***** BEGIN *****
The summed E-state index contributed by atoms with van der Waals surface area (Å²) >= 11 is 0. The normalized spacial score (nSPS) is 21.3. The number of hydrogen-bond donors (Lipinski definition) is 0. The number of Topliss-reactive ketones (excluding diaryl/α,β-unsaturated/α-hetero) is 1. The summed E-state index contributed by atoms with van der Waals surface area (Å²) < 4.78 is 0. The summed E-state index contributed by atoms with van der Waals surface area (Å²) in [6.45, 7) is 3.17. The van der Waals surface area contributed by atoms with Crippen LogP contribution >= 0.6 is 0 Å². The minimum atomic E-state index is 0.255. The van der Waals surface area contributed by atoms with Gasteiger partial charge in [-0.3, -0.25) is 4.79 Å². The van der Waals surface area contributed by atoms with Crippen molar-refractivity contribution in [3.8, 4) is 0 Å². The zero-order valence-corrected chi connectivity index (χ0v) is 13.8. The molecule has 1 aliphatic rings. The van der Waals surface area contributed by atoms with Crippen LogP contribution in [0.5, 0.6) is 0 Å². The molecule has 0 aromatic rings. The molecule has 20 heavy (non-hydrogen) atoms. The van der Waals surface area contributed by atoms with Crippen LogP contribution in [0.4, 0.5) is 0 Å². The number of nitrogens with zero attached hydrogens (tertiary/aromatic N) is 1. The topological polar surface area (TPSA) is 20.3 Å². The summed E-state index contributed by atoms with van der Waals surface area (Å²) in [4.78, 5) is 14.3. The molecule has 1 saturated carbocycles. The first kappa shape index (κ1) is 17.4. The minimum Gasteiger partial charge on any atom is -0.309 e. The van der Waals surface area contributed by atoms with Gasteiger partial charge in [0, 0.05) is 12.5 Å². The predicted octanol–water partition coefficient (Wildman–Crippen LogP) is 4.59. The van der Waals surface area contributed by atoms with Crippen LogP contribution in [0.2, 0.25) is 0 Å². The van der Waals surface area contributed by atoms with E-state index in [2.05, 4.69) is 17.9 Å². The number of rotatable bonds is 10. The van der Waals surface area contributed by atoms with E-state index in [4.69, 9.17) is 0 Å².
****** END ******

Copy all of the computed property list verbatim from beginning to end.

The summed E-state index contributed by atoms with van der Waals surface area (Å²) >= 11 is 0. The normalized spacial score (nSPS) is 21.3. The number of hydrogen-bond donors (Lipinski definition) is 0. The number of Topliss-reactive ketones (excluding diaryl/α,β-unsaturated/α-hetero) is 1. The summed E-state index contributed by atoms with van der Waals surface area (Å²) < 4.78 is 0. The summed E-state index contributed by atoms with van der Waals surface area (Å²) in [6.45, 7) is 3.17. The van der Waals surface area contributed by atoms with Crippen LogP contribution >= 0.6 is 0 Å². The minimum atomic E-state index is 0.255. The van der Waals surface area contributed by atoms with Gasteiger partial charge in [-0.3, -0.25) is 4.79 Å². The van der Waals surface area contributed by atoms with Crippen molar-refractivity contribution in [3.8, 4) is 0 Å². The zero-order valence-corrected chi connectivity index (χ0v) is 13.8. The molecule has 1 aliphatic rings. The van der Waals surface area contributed by atoms with Crippen LogP contribution in [0.5, 0.6) is 0 Å². The molecule has 0 aromatic rings. The molecule has 20 heavy (non-hydrogen) atoms. The van der Waals surface area contributed by atoms with Crippen LogP contribution in [0.4, 0.5) is 0 Å². The number of nitrogens with zero attached hydrogens (tertiary/aromatic N) is 1. The topological polar surface area (TPSA) is 20.3 Å². The summed E-state index contributed by atoms with van der Waals surface area (Å²) in [4.78, 5) is 14.3. The molecule has 1 saturated carbocycles. The first kappa shape index (κ1) is 17.4. The minimum Gasteiger partial charge on any atom is -0.309 e. The van der Waals surface area contributed by atoms with Gasteiger partial charge in [0, 0.05) is 12.5 Å². The predicted octanol–water partition coefficient (Wildman–Crippen LogP) is 4.59. The van der Waals surface area contributed by atoms with Crippen LogP contribution in [0.2, 0.25) is 0 Å². The van der Waals surface area contributed by atoms with E-state index in [2.05, 4.69) is 17.9 Å². The number of rotatable bonds is 10. The van der Waals surface area contributed by atoms with E-state index in [4.69, 9.17) is 0 Å².